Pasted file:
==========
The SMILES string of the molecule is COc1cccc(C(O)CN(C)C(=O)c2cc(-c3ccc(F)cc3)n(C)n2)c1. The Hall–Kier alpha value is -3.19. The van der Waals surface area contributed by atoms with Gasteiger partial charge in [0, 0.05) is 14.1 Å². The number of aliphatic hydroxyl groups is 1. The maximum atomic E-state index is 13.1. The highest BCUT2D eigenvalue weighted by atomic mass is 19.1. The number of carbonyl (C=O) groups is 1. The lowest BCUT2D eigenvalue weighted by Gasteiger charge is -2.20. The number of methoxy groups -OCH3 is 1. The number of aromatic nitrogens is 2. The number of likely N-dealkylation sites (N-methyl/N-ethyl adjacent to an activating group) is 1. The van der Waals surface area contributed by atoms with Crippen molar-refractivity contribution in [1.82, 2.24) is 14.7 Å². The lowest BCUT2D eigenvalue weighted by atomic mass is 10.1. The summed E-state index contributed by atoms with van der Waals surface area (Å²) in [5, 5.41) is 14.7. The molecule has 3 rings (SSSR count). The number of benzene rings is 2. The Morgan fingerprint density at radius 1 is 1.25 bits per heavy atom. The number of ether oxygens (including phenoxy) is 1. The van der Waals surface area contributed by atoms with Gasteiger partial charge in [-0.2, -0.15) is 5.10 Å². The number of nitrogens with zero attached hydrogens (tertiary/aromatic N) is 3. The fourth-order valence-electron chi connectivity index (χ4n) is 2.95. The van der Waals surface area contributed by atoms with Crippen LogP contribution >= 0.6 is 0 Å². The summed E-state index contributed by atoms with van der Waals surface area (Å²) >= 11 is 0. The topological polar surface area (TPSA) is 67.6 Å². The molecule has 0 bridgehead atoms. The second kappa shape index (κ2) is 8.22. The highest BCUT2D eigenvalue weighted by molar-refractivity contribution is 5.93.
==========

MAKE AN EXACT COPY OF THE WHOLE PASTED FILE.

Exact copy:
The SMILES string of the molecule is COc1cccc(C(O)CN(C)C(=O)c2cc(-c3ccc(F)cc3)n(C)n2)c1. The Hall–Kier alpha value is -3.19. The van der Waals surface area contributed by atoms with Gasteiger partial charge in [0, 0.05) is 14.1 Å². The number of aliphatic hydroxyl groups is 1. The maximum atomic E-state index is 13.1. The highest BCUT2D eigenvalue weighted by atomic mass is 19.1. The number of carbonyl (C=O) groups is 1. The lowest BCUT2D eigenvalue weighted by Gasteiger charge is -2.20. The number of methoxy groups -OCH3 is 1. The number of aromatic nitrogens is 2. The number of likely N-dealkylation sites (N-methyl/N-ethyl adjacent to an activating group) is 1. The van der Waals surface area contributed by atoms with Crippen molar-refractivity contribution in [1.82, 2.24) is 14.7 Å². The lowest BCUT2D eigenvalue weighted by atomic mass is 10.1. The summed E-state index contributed by atoms with van der Waals surface area (Å²) in [5, 5.41) is 14.7. The molecule has 3 rings (SSSR count). The number of benzene rings is 2. The Morgan fingerprint density at radius 1 is 1.25 bits per heavy atom. The number of ether oxygens (including phenoxy) is 1. The van der Waals surface area contributed by atoms with Gasteiger partial charge in [-0.2, -0.15) is 5.10 Å². The number of nitrogens with zero attached hydrogens (tertiary/aromatic N) is 3. The fourth-order valence-electron chi connectivity index (χ4n) is 2.95. The van der Waals surface area contributed by atoms with Crippen LogP contribution >= 0.6 is 0 Å². The summed E-state index contributed by atoms with van der Waals surface area (Å²) >= 11 is 0. The topological polar surface area (TPSA) is 67.6 Å². The molecule has 0 bridgehead atoms. The second kappa shape index (κ2) is 8.22. The highest BCUT2D eigenvalue weighted by molar-refractivity contribution is 5.93.